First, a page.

26 July 2013

A Few Perks of Living in Utah

1. Being able to watch all 52 firework shows in the Salt Lake Valley at once from the steps of the Capitol Building on Pioneer day.

2. Incredible sweeping panoramas of the valley at night. 

3. Trains that take you and your bike 100 miles to visit your friends at BYU in Provo.

4. An H&M store right next to Temple Square.

5. A small plethora of public transit in the city.

6. The Wasatch Mountains.

(And the fact that the building on the left is where I'll be living in 28 days.)

7. A really beautiful downtown streetscape at night.

Utah is a cool place. Well, at least Salt Lake City is. The rest is alright, I guess. Suburbia doesn't exactly float my boat. So here is a picture of Aerielle and me drinking a Cheerwine in the city looking awesome. Because selfies make the world go round.

Also: Utah has a handful of stores that are just play on LDS phrases. Us Mormons have a song called, "Called to Serve" about missionary work and spreading the gospel. So naturally, someone came up with the name of the store below. 

25 July 2013

Leaning on the Metropolitan Side of Things

Starting out with a picture unrelated to my post title, once again.

This is Aerielle on a Skype chat with her new family in Barcelona, Spain! She is planning on nannying there in the fall. They are a very nice family.

Onto more of the bulk of this post. This summer, I've found my self spending more time than ever in downtown Salt Lake City. I mean, its not like you haven't seen this recently in my other posts between going to the library or up to the University of Utah, but I go there for a variety of reasons now, often times out of sheer boredom. 

For example, last Saturday I went with Aerielle and a few of her family members down to Galivan Plaza to watch some country/blues guy play guitar. He was freaking amazing. But it was also a chance for me to just wander a little in that part of the city.

This was the view from the parking deck into the Galivan Center.

Another view, across main street over to the Hotel Monaco and 222 South Main.

I just love the juxtaposition of styles and that beautiful western sun set light.

Aerielle and I, taking a selfie as is typical for such an event. She looks darling as usual.

Then on Tuesday, dad and I took Frontrunner and Trax down to the Galivan Center again, this time to watch the Wasatch Jazz Project preform. It is a 19 piece Jazz Orchestra that preforms on the plaza ever Tuesday evening 7:30-9:00 all through July and August. They were honestly fantastic.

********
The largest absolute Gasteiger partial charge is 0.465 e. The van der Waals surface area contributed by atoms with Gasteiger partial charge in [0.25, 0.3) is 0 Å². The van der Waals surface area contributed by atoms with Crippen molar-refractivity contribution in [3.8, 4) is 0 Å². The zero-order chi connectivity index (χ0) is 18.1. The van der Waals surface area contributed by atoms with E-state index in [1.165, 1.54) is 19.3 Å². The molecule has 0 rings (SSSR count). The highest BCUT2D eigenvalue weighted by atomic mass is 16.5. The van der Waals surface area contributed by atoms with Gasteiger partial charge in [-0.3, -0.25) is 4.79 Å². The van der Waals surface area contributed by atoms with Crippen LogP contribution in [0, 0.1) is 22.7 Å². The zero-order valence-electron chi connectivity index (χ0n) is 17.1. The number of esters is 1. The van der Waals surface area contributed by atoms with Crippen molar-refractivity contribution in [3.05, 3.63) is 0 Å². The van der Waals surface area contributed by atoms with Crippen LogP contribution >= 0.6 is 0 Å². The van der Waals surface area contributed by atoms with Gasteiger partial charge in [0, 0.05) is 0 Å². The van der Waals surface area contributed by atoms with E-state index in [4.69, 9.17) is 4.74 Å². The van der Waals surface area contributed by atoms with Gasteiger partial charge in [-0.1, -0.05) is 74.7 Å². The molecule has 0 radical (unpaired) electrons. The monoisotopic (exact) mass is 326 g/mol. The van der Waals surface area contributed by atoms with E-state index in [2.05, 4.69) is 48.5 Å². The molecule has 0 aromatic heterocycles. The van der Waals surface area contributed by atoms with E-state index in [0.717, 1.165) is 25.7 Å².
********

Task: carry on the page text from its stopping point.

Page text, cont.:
Also of note, starting half an hour before each performance at 7:00, they have dancing lessons from beginner to intermediate. They had a big dance floor out, and the audience made great use of it during each song. I love living next to a city just for the reasons that we get fantastic things like a jazz orchestra to listen to on a regular basis, for free no less!

Another thing that has caught my attention as of recently.....
I drew this house during the performance, and I was vaguely being inspired by the Andorran Embassy to Brussels. This is a somewhat big two story mansion with 5 bedrooms and 5 and 1/2 baths, with a two story vaulted library and ballroom. 

I really haven't drawn a house in a while, and it occurred to me that I have really come far in my drawing style and creativity. So compare my previous house I drew this week to a house of a similar style I drew back in October of 2011.

I suppose practice really does make perfect! 

Also, also: This is the best thing ever. This is my RideClear pass from UTA, which basically allows me to ride all public transit along the Wasatch Front free till the end of July. All in the name of clean air! 

I love you guys, and I will see you later.

24 July 2013

Outdoor Exploration at Western Crossroads

Without any regard to the title of this post, one of my more recent possessions in the past week is this lovely keyboard piano from my darling parents! I asked for this for a graduation present, since in college I won't have immediate access to a piano, and this has a lovely pair of headphones that comes with it. Needless to say, I've been playing my soul out on it at 1:00 am and letting my parents rest in pleasant slumber.

The next few photos really just capture the various activities that I've been doing for the past little while. Since I have been somewhat slacking in post regularity, I've split the last two weeks into two post for you to see what I've been doing.

A while ago, my dear mother and I took a short trip up to one of my favorite waterfalls here in Centerville!

She is basically the cutest and prettiest thing ever.

Then my dear friend Kennedy and I took a nice trip up to the Bountiful Temple to do Baptisms for the Dead, and I couldn't help but notice how beautiful the Japanese Maples looked against the House of the Lord.

Also not too long ago, Aerielle and I went down to Salt Lake City to explore the International Peace Gardens along the Jordan River. She looks darling, as is always typical from such a lovely girl.